Scientific Storytelling: Making Your Science More Human

Contributed by Pete Luongo, MD
Senior Scientific Director

 

“Scientific storytelling.” It’s what all the cool kids are doing. On every corporate website, at every congress, there is always an anecdote about the importance of using an organization’s messaging to tell a story about the brand. The buzzphrase leaked its way into the scientific world in the last 5 years and has become everyone’s branding go-to, and for good reason.

Storytelling’s impact has been emphasized for millennia, from oral traditions of early man and the first cave drawings to the imaginings of novelists throughout history—the ability to tell a good story has changed our world.

While the need to incorporate scientific stories or narratives into healthcare and medical communications is important and frequently commented on, few people address exactly HOW to go about accomplishing such a feat . . . until now. Today, I’d like to share how JB Ashtin creates informative and engaging stories for our clients. At its core, it’s simple. We take science and add humans.

What Is Scientific Storytelling?

To learn how to become a scientific storyteller, one must first understand what scientific storytelling is. In its simplest form, scientific storytelling is the use of stories to communicate complex clinical data; however, I would argue that such a simple definition is lacking.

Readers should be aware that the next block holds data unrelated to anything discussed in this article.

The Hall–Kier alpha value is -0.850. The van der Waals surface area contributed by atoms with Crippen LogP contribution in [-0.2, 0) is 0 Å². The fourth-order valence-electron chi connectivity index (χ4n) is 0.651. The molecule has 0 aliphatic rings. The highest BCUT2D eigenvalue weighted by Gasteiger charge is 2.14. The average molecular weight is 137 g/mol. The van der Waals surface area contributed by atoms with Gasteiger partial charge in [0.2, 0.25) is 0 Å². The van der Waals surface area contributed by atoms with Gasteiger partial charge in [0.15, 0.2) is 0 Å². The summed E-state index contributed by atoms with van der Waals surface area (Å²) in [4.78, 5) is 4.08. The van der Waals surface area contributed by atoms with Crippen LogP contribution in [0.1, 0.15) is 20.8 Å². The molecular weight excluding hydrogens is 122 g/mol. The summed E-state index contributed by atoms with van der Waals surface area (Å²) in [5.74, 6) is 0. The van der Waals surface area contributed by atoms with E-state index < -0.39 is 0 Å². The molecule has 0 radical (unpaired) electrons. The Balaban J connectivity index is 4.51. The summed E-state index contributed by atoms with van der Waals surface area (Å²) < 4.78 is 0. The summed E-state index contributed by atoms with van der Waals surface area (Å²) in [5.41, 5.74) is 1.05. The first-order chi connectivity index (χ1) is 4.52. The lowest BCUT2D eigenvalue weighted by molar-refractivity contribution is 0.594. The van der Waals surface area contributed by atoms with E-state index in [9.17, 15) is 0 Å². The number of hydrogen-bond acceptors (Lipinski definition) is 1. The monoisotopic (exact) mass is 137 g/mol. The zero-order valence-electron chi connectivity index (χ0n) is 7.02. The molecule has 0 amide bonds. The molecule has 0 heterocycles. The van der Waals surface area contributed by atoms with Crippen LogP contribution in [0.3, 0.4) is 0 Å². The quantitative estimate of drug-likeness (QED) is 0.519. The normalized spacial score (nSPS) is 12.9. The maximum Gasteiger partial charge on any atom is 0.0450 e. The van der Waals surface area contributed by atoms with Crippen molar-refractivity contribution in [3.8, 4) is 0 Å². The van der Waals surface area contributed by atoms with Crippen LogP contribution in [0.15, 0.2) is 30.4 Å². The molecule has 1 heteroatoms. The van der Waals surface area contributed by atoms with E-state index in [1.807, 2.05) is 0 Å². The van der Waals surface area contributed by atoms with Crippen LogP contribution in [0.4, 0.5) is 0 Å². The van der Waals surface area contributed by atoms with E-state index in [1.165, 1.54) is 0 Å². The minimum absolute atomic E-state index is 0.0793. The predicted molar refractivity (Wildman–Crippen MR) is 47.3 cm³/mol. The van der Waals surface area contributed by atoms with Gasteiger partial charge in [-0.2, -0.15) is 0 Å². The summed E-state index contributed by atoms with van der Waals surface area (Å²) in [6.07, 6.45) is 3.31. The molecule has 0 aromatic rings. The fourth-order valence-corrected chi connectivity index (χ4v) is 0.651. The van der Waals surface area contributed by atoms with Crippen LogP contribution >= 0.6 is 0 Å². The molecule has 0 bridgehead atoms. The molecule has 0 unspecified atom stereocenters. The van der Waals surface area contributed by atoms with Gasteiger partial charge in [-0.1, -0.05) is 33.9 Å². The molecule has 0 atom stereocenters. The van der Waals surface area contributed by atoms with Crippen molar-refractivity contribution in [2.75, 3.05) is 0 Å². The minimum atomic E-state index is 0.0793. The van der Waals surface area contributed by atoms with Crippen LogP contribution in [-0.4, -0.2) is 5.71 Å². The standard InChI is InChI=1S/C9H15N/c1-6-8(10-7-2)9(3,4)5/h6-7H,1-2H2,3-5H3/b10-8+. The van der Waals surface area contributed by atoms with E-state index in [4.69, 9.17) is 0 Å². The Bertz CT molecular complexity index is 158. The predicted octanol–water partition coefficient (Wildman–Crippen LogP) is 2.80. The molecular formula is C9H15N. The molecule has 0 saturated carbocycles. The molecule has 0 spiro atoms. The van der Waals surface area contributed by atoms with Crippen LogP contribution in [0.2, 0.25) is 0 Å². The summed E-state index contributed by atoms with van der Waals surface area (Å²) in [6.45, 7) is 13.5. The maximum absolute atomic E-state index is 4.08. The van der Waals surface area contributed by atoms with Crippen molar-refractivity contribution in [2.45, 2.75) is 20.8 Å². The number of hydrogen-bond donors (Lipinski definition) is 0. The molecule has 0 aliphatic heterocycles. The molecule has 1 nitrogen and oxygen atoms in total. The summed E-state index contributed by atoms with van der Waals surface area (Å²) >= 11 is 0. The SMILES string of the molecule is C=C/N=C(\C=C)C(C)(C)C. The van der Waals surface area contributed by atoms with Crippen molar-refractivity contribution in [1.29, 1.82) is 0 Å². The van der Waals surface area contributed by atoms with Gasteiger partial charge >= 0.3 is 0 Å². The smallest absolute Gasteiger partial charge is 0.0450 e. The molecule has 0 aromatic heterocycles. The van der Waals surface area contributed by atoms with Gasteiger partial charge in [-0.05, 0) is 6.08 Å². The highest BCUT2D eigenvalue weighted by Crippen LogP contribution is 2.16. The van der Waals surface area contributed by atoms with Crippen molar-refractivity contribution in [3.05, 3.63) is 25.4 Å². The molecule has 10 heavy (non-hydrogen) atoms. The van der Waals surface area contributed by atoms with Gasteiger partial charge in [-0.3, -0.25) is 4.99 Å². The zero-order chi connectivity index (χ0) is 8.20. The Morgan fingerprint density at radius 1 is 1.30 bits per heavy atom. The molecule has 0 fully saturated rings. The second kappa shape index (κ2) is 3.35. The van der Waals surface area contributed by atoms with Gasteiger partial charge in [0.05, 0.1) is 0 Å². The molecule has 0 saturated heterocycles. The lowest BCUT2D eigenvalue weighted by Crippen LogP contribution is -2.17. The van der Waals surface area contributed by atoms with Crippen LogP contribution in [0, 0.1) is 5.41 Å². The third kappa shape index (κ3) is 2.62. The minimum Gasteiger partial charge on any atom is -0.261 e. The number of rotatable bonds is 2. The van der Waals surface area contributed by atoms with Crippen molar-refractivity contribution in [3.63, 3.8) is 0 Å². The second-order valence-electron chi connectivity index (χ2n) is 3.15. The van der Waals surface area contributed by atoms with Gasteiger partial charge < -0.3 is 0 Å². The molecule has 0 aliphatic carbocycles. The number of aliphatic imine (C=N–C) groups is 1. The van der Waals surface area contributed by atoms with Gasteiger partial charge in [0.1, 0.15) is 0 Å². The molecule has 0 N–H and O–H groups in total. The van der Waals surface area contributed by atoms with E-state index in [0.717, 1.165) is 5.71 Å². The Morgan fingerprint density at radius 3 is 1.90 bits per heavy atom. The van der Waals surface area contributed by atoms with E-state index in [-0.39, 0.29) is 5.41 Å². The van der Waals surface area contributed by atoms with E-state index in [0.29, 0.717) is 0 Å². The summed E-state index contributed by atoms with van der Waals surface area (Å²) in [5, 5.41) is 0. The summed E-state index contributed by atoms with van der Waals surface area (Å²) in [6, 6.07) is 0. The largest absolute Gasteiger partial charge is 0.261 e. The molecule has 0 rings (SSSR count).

In reality, scientific storytelling is the means by which complex clinical data are made impactful. So impactful, in fact, that healthcare professionals are driven to act.

It is more than a simple exchange of information. It is the exchange of information in context; and that context, which ideally focuses on the patient’s experience of having a particular disease, creates emotion in the intended audience. This emotional response is not meant to manipulate, but to inform. A healthcare provider who truly understands and can sympathize with the health issues the patient is facing is more likely to take action to find the best possible outcome for that patient.

Lessons from a Trekkie

Have you heard the expression, “Man cannot live on data alone”? No? That’s because I made it up, but that doesn’t make it less true! Humans are not wired like Star Trek’s Spock (I know Spock was part human). We are designed to integrate emotion into our decision-making process. When only data and facts are presented, the communicator loses the opportunity to use emotion to make his or her message more impactful; data wrapped in a story engages the HEART and the MIND.

Behavioral science has shown that provoking an emotional response through storytelling has a more persuasive effect than communicating logic and data alone. Stories create interest on an emotional level that encourages the reader, be it a researcher, physician, or patient, to reflect on the information being presented. They do not simply receive the content of the message, they engage with it, and, ideally, act on it.